W.F., a juvenile, Appellant, v. STATE

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District Court of Appeal of Florida,Third District.

W.F., a juvenile, Appellant, v. The STATE of Florida, Appellee.

No. 3D07-1713.

Decided: April 23, 2008

Before GERSTEN, C.J., and COPE and LAGOA, JJ. Bennett H. Brummer, Public Defender, and Howard K. Blumberg, Assistant Public Defender, and Mariam Dehghani and Jorge A. Rodriguez, Certified Legal Interns, for appellant. Bill McCollum, Attorney General, and Nikole Hiciano, Assistant Attorney General, for appellee.

W.F. appeals an adjudication of delinquency finding that he had committed the offense of criminal mischief.   We conclude that the evidence was legally insufficient and reverse the adjudicatory order.

The State charged W.F. with malicious mischief because he broke the door handle on an exit door at his school.   The underlying facts are that W.F. was removed from the school cafeteria and sent to the school executive director's office.   W.F.'s family was contacted.   Soon thereafter, his aunt, two sisters, and a brother arrived at the school.   While in the executive director's office, the family members became angry and began cursing.   The family members were asked to leave and police officers escorted them out of the front of the building.   The school's assistant executive director locked the front double doors so that the family could not reenter.

W.F., who is eleven years old, was still inside the building.   He began to scream that the police officers were hurting his family.   The assistant executive director told W.F. that his family was okay.

W.F. ran to the double doors, which have a “bar” type of exit handle about thirty-six inches wide.   This is the type which commonly is depressed to open the door.   However, as already stated, the doors had been locked in the closed position by the assistant executive director.

W.F. grabbed the bar and pulled it up and down six or seven times. The mechanism broke, allowing the bar to come out.   The trial court found that W.F. had committed malicious mischief, withheld adjudication, and ordered W.F. to pay restitution.   This appeal follows.

By statute, “[a] person commits the offense of criminal mischief if he or she willfully and maliciously injures or damages by any means any real or personal property belonging to another ․” § 806.13(1)(a), Fla. Stat. (2006).  This court has held that malicious mischief is a general intent crime.  M.H. v. State, 936 So.2d 1, 2 (Fla. 3d DCA 2006).

 The M.H. court held that “willfully” means “intentionally, knowingly, and purposely.”  Id. at 3. “Maliciously” means “wrongfully, intentionally, without legal justification or excuse and with the knowledge that injury or damage will or may be caused to another person or the property of another person.”  Id. “While malice does not require a specific intent to damage the property, malice cannot be presumed based upon a finding of property damage.”  Id. The court “must look to the circumstances surrounding the conduct which caused the damage, to determine whether the element of malice was present.”  Id. (citation omitted).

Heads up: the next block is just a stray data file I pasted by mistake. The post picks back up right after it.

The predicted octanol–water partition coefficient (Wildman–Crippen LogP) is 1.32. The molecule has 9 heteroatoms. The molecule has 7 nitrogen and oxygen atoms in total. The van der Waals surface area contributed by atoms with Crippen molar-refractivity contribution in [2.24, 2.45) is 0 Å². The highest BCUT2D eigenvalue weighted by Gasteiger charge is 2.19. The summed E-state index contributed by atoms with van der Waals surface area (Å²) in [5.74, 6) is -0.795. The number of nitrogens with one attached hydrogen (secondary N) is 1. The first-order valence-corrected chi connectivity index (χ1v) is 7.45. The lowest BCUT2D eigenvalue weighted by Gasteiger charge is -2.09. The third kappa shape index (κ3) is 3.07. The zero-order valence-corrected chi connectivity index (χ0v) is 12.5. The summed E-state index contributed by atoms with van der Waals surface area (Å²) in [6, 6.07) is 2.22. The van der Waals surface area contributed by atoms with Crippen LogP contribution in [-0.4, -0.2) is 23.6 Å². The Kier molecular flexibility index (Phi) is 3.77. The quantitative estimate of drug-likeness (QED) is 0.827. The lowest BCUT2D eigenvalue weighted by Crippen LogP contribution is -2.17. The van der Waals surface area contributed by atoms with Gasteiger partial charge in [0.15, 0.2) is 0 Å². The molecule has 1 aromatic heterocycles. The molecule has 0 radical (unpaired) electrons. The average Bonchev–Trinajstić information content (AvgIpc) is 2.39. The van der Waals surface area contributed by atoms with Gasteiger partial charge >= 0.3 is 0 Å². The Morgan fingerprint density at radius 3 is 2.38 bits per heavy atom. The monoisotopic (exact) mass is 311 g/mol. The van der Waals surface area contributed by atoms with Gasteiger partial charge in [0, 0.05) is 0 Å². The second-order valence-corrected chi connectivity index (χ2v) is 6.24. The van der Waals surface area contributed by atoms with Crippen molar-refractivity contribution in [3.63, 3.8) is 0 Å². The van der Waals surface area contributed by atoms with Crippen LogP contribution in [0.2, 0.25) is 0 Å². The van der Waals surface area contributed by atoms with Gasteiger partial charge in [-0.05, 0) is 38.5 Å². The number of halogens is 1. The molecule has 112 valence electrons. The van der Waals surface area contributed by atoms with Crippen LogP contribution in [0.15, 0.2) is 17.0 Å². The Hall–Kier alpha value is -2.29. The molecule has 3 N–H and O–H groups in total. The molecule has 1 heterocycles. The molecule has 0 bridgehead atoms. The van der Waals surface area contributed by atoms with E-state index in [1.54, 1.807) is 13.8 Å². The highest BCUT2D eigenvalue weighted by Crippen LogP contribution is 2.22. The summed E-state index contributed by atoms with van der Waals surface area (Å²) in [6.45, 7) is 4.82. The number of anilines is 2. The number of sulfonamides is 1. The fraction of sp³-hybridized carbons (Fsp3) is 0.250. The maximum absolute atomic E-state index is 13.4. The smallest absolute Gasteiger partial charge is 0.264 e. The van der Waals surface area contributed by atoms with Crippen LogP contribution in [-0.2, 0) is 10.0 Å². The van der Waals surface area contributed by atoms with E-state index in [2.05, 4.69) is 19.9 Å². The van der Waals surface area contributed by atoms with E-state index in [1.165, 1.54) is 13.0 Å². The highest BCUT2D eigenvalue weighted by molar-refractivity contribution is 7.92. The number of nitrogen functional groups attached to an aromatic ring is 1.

The trial court found that W.F. did not specifically intend to cause damage to the door.   However, the court ruled that the statutory elements were satisfied.

 We conclude that the evidence was legally insufficient.   To act “maliciously” for purposes of this statute, the offender must act “wrongly, intentionally, without legal justification or excuse and with the knowledge that injury or damage will or may be caused to another person or the property of another person.”  Id. In this case, W.F. was attempting to exit the door of the school to join his family members who had been escorted outside by the police.   He attempted to operate the door by its handle by repeatedly pressing the handle up and down.   W.F.'s attempt to exit through this door did not satisfy the definition of “maliciously” for purposes of the statute.   The State's argument boils down to a claim that W.F. should have known if he repeatedly attempted to operate the door handle, it would eventually break.   The State never established how W.F. should have known that.   This is not a situation in which W.F. struck the door with an object, attempting to break it.   The State attempts to establish malice based on the fact that the door broke, but as already stated, “malice cannot be presumed based upon a finding of property damage.”  Id.

For the stated reasons, we reverse the order finding that W.F. committed the offense of malicious mischief.   Since the restitution order was based on the finding of malicious mischief, we reverse the restitution order.   We remand with directions to discharge W.F. from the cause.

Reversed and remanded.

COPE, J.

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